What we know about Ricardo Allen’s recovery from Achilles surgery

Falcons are on the 6 to 8 month timeline
Safety Ricardo Allen signed a 3-year contract, $19.5 million with the Falcons before the 2018 season.

Credit: Curtis Compton

Combined ShapeCaption
Safety Ricardo Allen signed a 3-year contract, $19.5 million with the Falcons before the 2018 season.

Credit: Curtis Compton

Credit: Curtis Compton

One of the keys to the Falcons’ return to contender status in the NFC will be the return of free safety Ricardo Allen, who suffered a torn Achilles in the third game of last season on Sept. 23, 2018.

Going back to 2010, the Falcons medical staff has had some experience with ruptured Achilles tendons.

Cornerback Brent Grimes went down late in the season-opening win over Kansas City on Sept. 9, 2010. He recovered and signed with Miami in free agency at age 30 and went on to make the Pro Bowl.

Defensive end Kroy Biermann, who had the same surgeons and rehab staff as Grimes, went down on against St. Louis on Sept. 15, 2013. He returned to play in 16 games and make 15 starts in 2014. He was a reserve in 16 games in 2015 before his career ended at age 30.

Defensive tackle Corey Peters suffered a torn right Achilles in the 15th game of the 2013 season against San Francisco. His recovery time was expected to be six to eight months.

After signing with Arizona, he suffered a torn left Achilles injury in 2015 and missed the entire season. He made it back to start 41 games and play in 42 over the past three seasons.

Falcons linebacker Sean Weatherspoon appeared headed for stardom in the league when injuries started to mount. He suffered knee and foot injuries during the 2013 season.

In June of 2014, while rehabbing with the trainers on the field, Weatherspoon went down and immediately knew it was bad news. He ruptured his Achilles on June 11.

Robbed on his speed, Weatherspoon was never the same.

In addition to Allen, defensive end Steven Means went down with an Achilles injury on Monday. He will miss the 2019 season.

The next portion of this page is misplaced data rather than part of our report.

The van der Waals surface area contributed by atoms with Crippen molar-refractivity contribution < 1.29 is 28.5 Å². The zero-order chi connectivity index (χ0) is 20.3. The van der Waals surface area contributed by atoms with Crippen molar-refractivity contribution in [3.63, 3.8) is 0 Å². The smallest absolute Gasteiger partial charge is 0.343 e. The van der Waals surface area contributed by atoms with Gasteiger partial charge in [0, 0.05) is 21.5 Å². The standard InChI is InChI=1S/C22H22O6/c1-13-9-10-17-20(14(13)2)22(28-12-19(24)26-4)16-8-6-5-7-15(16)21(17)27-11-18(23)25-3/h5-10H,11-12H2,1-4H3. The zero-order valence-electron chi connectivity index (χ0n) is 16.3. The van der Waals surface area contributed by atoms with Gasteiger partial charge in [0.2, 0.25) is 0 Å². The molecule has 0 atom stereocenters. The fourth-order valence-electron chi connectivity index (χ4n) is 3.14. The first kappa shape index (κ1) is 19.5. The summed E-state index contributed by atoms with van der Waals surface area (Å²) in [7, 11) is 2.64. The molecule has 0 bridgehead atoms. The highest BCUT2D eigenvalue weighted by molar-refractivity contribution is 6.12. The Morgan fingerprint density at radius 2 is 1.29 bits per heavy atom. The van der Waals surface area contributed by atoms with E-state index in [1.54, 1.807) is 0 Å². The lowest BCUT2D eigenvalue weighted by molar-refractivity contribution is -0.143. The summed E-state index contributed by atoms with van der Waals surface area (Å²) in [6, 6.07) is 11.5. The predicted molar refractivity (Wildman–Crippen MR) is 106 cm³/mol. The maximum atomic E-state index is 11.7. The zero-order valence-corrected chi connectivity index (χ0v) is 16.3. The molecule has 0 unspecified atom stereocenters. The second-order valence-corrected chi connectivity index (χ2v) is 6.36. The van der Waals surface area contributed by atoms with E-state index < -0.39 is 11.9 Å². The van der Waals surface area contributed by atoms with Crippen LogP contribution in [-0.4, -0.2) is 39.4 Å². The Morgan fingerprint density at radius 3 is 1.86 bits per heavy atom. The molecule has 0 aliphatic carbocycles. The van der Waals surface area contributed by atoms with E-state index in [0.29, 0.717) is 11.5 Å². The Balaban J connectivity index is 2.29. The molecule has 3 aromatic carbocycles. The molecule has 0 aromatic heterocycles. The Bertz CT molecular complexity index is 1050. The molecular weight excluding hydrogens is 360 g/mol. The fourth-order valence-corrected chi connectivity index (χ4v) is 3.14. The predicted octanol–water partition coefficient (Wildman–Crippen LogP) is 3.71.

Weatherspoon was expected to be out five to seven months after his Achilles injury.

“For him to go back to being an inside linebacker, he’s going to be out closer to four or five months, but once he’s healed, he has to rehab again,” said Dr. Phillip Kwong, foot and ankle surgeon at Kerlan-Jobe Orthopaedic Clinic in Los Angeles at the time.

The rehab from an Achilles tendon injury is arduous.

“He’s going to be very weak with his push-off,” Kwong said. “He’s not going to have the strength to have explosive movements pushing off. That’s mainly it. The weakness of the calf muscle doesn’t give you good control of your knee and your ankle. That’s going to limit his ability to push-off, run and change direction.”

Achilles is not necessarily a career-ending injury.

“It doesn’t have to be career-ending,” Kwong said. “If they can repair it properly and rehab him properly so that he has good movement on his ankle up-and-down and side-to-side, then he (regains) good strength, he can come back.”

Weatherspoon’s problems started after spending part of the 2013 season on injured reserve. He rushed back from a foot injury only to exit again with a knee injury.

Allen's first day back on the field running was on March 20, which was six months from the original injury. So, he's been rehabbing for two months since.

The Falcons, because he’s so important to the defense, would be wise to go slow until training camp, but he could be close to some action.

Falcons coach Dan Quinn was aware of the theory of watching the good Achilles while rehabbing the repaired one.

“Some people do just fine without having the other one done,” Quinn said recently. “I know Kroy has one done earlier in his career and just had the one. Spoon had two. It’s a small percentage that have both. You can’t go into it, like I hope this other one doesn’t happen. You just can’t. You’ve got to go and do your thing. He’s doing good. He’s running.”


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